Why do we baptize the infants of Believers?
Many of us come from different persuasions concerning the doctrine of Christian baptism. Sadly, the differences that exist in the Christian Church concerning baptism are the source of much heated division and contention. Think of the strife among brothers and sisters in Christ over the proper mode and the proper subjects of water baptism.
Remember the preeminent mark of a true Believer in Jesus is love to those that love Jesus. Fights among Christians are of the flesh and not of faith. And I would say, even if we are Biblically correct in the debate. Our goal is instruction in the truth of God’s word in love, being gracious to those that differ especially in non-gospel things. (I Jn.4:7-21, Jn.13:33-35, I Tim.1:5, 2 Tim.2:24-25, Phil.2:14, Gal.5:15)
We all have limited knowledge and we all still see dimly. And we still have so much sin and corruption. (I Cor.13:9-12)
Sometimes our corruption shows itself in our doctrinal or denominational biases, most of which we do not consciously perceive. We can say, I am of Spurgeon, I am of the credo-baptists. Or we can say, I am of Calvin, I am of the covenant-baptists. (I Cor.1:9-19, I Cor.3:4-6) Of course, you know that I am paraphrasing what God the Holy Spirit said through the apostle Paul in First Corinthians. It is interesting that their division appears in some way to touch on baptism.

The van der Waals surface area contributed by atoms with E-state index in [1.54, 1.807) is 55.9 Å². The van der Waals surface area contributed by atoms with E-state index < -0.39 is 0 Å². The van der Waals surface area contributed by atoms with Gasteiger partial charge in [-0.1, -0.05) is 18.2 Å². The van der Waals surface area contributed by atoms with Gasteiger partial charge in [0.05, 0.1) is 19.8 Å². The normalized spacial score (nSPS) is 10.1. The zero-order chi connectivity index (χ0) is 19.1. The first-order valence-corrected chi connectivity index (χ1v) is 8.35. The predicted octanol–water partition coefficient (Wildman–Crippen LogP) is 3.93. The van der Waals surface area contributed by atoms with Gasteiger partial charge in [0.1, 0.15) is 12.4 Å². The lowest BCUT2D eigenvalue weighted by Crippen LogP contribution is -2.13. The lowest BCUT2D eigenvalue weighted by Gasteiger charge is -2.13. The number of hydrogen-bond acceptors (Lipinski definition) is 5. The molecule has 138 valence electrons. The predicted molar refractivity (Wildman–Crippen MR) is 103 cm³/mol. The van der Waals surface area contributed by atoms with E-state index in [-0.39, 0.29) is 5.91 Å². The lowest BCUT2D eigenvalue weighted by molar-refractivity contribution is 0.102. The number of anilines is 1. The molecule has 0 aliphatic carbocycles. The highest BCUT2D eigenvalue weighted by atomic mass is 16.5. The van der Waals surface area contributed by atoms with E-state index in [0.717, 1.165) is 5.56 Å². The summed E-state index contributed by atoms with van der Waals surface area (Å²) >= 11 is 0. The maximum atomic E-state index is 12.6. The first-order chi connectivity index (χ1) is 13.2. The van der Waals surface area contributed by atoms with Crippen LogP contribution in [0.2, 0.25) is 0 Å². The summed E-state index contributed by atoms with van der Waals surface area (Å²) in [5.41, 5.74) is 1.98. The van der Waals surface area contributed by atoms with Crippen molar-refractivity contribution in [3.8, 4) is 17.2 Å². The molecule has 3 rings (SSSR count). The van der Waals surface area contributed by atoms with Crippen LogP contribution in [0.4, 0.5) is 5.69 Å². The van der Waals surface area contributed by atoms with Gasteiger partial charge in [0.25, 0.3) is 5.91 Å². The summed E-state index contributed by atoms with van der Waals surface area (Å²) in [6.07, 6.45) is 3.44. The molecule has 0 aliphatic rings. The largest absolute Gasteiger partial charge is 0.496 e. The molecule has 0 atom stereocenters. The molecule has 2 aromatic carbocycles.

Baptism is not the gospel. Yes, I understand that baptism does depict Christ and His salvation. But it is significant that the apostle Paul said that Jesus Christ did not send Paul to baptize but to preach the gospel of salvation. (I Cor.1:17) The gospel is the audible or written words that God in Christ has come in the flesh and lived a perfect life and died a sacrificial death to purchase salvation for sinners. And those that believe in Christ as their Sin-Bearer are saved. (I Cor.15:1-6, Eph.2:1-9, Rom.5:1-10, Jn.3:16, 36)
Baptism does not save. The sacraments do not save. It is the hearing and the believing of the gospel of Jesus Christ that saves. (Rom.10:1-17) As an aside, I am aware that there are people who say that baptism does save, or baptism is necessary to be saved. I deny this is according to Scripture. But to prove this now is beyond the scope of my current subject.
Beloved, please consider all people that believe the true gospel your brother or sister in Christ, who you now are spiritually united to in Christ and who you will spend eternity worshiping Christ with very soon. This will bring love and peace into the debate on baptism.
Someday, there will be no more debates on baptism or on anything else. Until that day, we strive to approach the subject with gentleness and love towards all, and preeminently fidelity to God’s word.
Not to contradict what I have just said, it is Biblical and legitimate to debate the meaning of Scripture with other Christians. It is Biblical to examine the Scripture to see if a teaching is according to God’s word or not. So, to differ with and to debate other Christians on non-gospel issues (like baptism) is right – if done in a right spirit. (Acts 15:1-7, 15:35-39, 17:10-12, 2 Tim.3:14-17, 2 Tim.4:2)